But unless the Grizzlies trade one of their young players, Henry figures to come off the bench and contribute in an auxiliary fashion. Or does he?

Throughout his entire well-publicized high school career (one he shared with Bill Walker), O.J. Mayo played the point guard position. But when Mayo arrived at USC, his coaches slotted him at shooting guard. When the Grizzlies traded up to get Mayo, many assumed he would replace the slumping Mike Conley at the point.

It was not to be. Mayo remained a shooting guard for his rookie and sophomore seasons, pouring in points with his outside shot and rarely running the offense. The problem, however, is that Mayo is often considered too small for the shooting guard position, unable to guard taller counterparts such as Brandon Roy, Joe Johnson, or Kobe Bryant.

Apparently Mayo might be making the switch this summer.

The Grizzlies have invited O.J. to play summer league ball this year, which is uncommon for an accomplished third year player. Their rationale is that Mayo can use the low-pressure environment to better learn how to run an offense from the point and give the man some confidence heading into the season.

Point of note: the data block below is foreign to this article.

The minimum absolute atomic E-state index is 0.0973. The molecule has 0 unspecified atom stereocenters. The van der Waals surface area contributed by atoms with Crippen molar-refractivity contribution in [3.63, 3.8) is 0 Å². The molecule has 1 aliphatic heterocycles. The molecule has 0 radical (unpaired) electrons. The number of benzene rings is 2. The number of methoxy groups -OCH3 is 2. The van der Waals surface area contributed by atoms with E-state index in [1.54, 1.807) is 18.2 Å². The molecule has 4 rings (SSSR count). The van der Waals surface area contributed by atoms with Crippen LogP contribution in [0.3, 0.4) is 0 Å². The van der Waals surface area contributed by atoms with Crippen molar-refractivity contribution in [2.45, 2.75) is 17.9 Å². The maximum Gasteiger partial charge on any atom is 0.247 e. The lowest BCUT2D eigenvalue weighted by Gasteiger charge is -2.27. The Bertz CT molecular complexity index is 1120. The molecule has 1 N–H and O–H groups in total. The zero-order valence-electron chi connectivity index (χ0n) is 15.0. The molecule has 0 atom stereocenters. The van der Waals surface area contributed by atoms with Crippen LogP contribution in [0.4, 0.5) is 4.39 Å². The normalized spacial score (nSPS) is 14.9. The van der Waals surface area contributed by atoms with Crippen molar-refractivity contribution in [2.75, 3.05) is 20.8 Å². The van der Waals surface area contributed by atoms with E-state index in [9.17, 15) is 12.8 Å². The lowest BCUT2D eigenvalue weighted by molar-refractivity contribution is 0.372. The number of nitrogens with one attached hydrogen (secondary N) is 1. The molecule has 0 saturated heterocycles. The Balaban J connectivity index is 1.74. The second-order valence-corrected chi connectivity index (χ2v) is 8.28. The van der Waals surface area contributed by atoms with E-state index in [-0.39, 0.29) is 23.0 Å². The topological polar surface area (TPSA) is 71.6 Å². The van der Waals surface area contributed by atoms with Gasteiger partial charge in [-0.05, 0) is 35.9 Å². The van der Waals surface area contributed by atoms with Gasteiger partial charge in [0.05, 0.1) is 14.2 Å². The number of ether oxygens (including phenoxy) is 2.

So what in fact may seem like a fortuitous draft pick may in fact be a prelude to an eventual position in the team’s starting rotation at shooting guard. A swap of Conley and Henry would transform one of the shortest backcourts in the game today – a combined 12’4″ – into one of the tallest – a combined 12’9.5″ – with no corresponding loss in athleticism. And the shooting strokes of Henry (who splashed 3-pointers last season at a rate of 41.8%) and Mayo (who is a career 38.3% shooter from beyond the arc) could complement the penetration game of Gay quite well.

But experiments like these tend to be difficult to implement. So difficult, in fact, that Mr. Riley was unwilling to take such a gamble on Eric Bledsoe or Avery Bradley. And while Mayo dribbles the ball like a point guard, the sentiment to put him at the point seems misguided – he can’t beat shooting guards off the dribble and has no hope of penetrating defenses from the point. He doesn’t see the floor particularly well either, posting a rather dreadful 1.16 assist-to-turnover ratio on the year. Running the point is an instinctual gift, one which is nearly impossible to teach. Of course, Memphis, Tennessee would seem like an ideal place to try.